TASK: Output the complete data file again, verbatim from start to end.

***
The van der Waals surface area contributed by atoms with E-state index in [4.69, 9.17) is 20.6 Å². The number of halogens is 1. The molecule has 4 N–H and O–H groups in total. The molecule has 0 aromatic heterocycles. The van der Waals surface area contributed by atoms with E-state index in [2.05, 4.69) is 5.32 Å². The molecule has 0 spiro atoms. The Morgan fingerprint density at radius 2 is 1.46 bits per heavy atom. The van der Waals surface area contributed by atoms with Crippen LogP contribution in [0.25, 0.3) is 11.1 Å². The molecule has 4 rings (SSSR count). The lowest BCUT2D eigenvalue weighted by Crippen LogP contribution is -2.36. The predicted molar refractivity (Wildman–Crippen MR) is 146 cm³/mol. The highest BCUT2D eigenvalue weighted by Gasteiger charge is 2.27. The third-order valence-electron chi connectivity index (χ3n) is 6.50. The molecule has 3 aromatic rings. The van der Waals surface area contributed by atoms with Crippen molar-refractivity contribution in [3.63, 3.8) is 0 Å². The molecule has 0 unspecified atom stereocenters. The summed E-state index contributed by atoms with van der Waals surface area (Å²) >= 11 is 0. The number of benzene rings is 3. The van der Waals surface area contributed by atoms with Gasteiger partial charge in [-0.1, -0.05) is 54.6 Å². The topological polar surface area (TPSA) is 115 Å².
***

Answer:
The van der Waals surface area contributed by atoms with E-state index in [4.69, 9.17) is 20.6 Å². The number of halogens is 1. The molecule has 4 N–H and O–H groups in total. The molecule has 0 aromatic heterocycles. The van der Waals surface area contributed by atoms with E-state index in [2.05, 4.69) is 5.32 Å². The molecule has 0 spiro atoms. The Morgan fingerprint density at radius 2 is 1.46 bits per heavy atom. The van der Waals surface area contributed by atoms with Crippen LogP contribution in [0.25, 0.3) is 11.1 Å². The molecule has 4 rings (SSSR count). The lowest BCUT2D eigenvalue weighted by Crippen LogP contribution is -2.36. The predicted molar refractivity (Wildman–Crippen MR) is 146 cm³/mol. The highest BCUT2D eigenvalue weighted by Gasteiger charge is 2.27. The third-order valence-electron chi connectivity index (χ3n) is 6.50. The molecule has 3 aromatic rings. The van der Waals surface area contributed by atoms with Crippen molar-refractivity contribution in [3.63, 3.8) is 0 Å². The molecule has 0 unspecified atom stereocenters. The summed E-state index contributed by atoms with van der Waals surface area (Å²) >= 11 is 0. The number of benzene rings is 3. The van der Waals surface area contributed by atoms with Gasteiger partial charge in [-0.1, -0.05) is 54.6 Å². The topological polar surface area (TPSA) is 115 Å².